Monday, March 3, 2008

What happened to the "inevitability" of the Clinton nomination?

This column by E. J. Dionne Jr. of the Washington Post raises the question - Why is Hillary trailing Obama when her nomination looked "inevitable" just 3 months ago?

What happened to Hillary Clinton?

Last fall, she was the "inevitable" nominee whose "machine" would raise scads of cash and push her to an early victory. She demonstrated poise and knowledge in debates, and party leaders lined up behind her, fearful of missing her fast-moving train.

But this narrative was flawed from the beginning. Her campaign has suffered from profound organizational failures, small mistakes that took on larger import and miscalculations that have put her in a position where to survive, she must defeat Barack Obama in both Texas and Ohio next month.

The major flaw in the early story line is that there never was a Clinton machine in the sense of a well-populated organization skilled at turning out votes ...

Obama, by contrast, was shaped by his early work as an organizer for the Industrial Areas Foundation and his political life in Chicago, a place where people still talk about ward committeemen and harbor memories of something that was called "The Organization" ...

Her larger problem, which she must solve if she is to best Obama in the March 4 primaries, is reflected in her struggle to find a message, a purpose and a voice suited to the disoriented mood in American politics bred by the frustration of the later Bush years.

Obama is inspirational, of course, but in a particular way: His message has been constant since his boffo Nov. 10 speech at an Iowa Democratic dinner. He is less specific about policies than he is in describing the frustrations voters feel -- with Bush, with Washington, with divisiveness, with partisanship. His consistent promise is not to pass a detailed program but to change the mood and style of politics.

Clinton has offered experience and some well-thought-out policies. That might be enough in a different year. But when it comes to a larger theme, her campaign has been all over the lot.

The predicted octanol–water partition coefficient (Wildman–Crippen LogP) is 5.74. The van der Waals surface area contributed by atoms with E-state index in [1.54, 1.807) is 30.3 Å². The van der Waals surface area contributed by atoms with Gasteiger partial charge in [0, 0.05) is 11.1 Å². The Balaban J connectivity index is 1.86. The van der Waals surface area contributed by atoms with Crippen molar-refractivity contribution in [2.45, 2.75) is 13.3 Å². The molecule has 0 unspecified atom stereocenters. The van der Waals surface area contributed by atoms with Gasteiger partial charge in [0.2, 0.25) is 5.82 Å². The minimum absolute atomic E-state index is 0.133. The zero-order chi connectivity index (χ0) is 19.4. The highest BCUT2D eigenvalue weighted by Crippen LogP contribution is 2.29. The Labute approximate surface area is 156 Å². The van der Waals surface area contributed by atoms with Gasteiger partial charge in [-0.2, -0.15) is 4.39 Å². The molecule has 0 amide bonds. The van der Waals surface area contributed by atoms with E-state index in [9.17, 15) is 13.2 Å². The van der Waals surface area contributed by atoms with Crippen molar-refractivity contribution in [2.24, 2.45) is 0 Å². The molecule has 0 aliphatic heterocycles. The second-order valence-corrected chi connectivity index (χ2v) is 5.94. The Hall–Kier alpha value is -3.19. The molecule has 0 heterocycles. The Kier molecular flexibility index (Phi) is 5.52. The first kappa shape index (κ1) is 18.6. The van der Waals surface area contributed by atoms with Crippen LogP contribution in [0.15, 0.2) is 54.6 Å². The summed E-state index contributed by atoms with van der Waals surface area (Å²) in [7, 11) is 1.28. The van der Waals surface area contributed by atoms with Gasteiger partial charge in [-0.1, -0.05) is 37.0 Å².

This one of the reasons that I have continued to support Obama, though I think Hillary would make a fine president.

This election is about something larger than just policy. This election is about leadership and inspiration. If you are anything like me, you feel disappointments, frustration and anger with the absolute lack of leadership and vision and accountability coming from the Bush administration.

Bush has never asked the American people to sacrifice anything to enjoy greater security from terrorism or to support the war in Iraq. He has never offered a vision of what America should be doing. He has squandered the good will that we as a nation enjoyed after Sept. 11. If you think his approval numbers are bad in the US (high 20s - low 30s), listen to the words of Jonathan Rauch, currently a senior writer and columnist for the National Journal, a correspondent for The Atlantic Monthly, and a writer-in-residence at the Brookings Institution , Rauch is also the author of five books. Here's what he has to say about the legacy of the Bush administration:
International opprobrium. The Iraq adventure fueled a precipitous decline in America’s image abroad, and Bush’s pugnacious style during his first term and his tin ear for foreign opinion made a bad situation worse. This is more than just a public-relations problem. National prestige is diplomatic capital; the more unpopular America becomes, the higher the price of foreign support. Mark Malloch Brown, the UN’s deputy secretary-general, recently said that suspicion of the United States has grown to the point where “many otherwise quite moderate countries” are inclined to oppose anything we favor.
Hence, any new president will need to repair the damage done by the Bush administration. This will take empathy, diplomatic skills, superb listening skills, and the ability to form cooalitions. Obama has these in abundance.

In addition, the next president must repair seriously damaged relations with Arab nations who see Bush as aggressive and arrogant.

As Lawrence Lessig (a great thinker and compelling speaker) points out in this video from a previous post, who is better equipped to do this than a dark skinned man named Barack Obama?

The next president must also inspire the American people to get off their collective lazy butts and take part in making this the greatest country in the world again. We need to invest in infrastructure (roads, bridges, fiber optics, etc), education and health care. These are not on the table for John McCain who has staked his presidency on a possible 100 year presence in Iraq. Apparently, McCain and the Republicans have so little cash as to invest in pollsters. Otherwise, they would be getting the message that most Americans think the war in Iraq was a big mistake.

BTW, while researching this post, I came across this blog by Oliver Willis, which he subtitles "Like Kryptonite To Stupid." It's worth reading.

Sunday, March 2, 2008

Saturday, March 1, 2008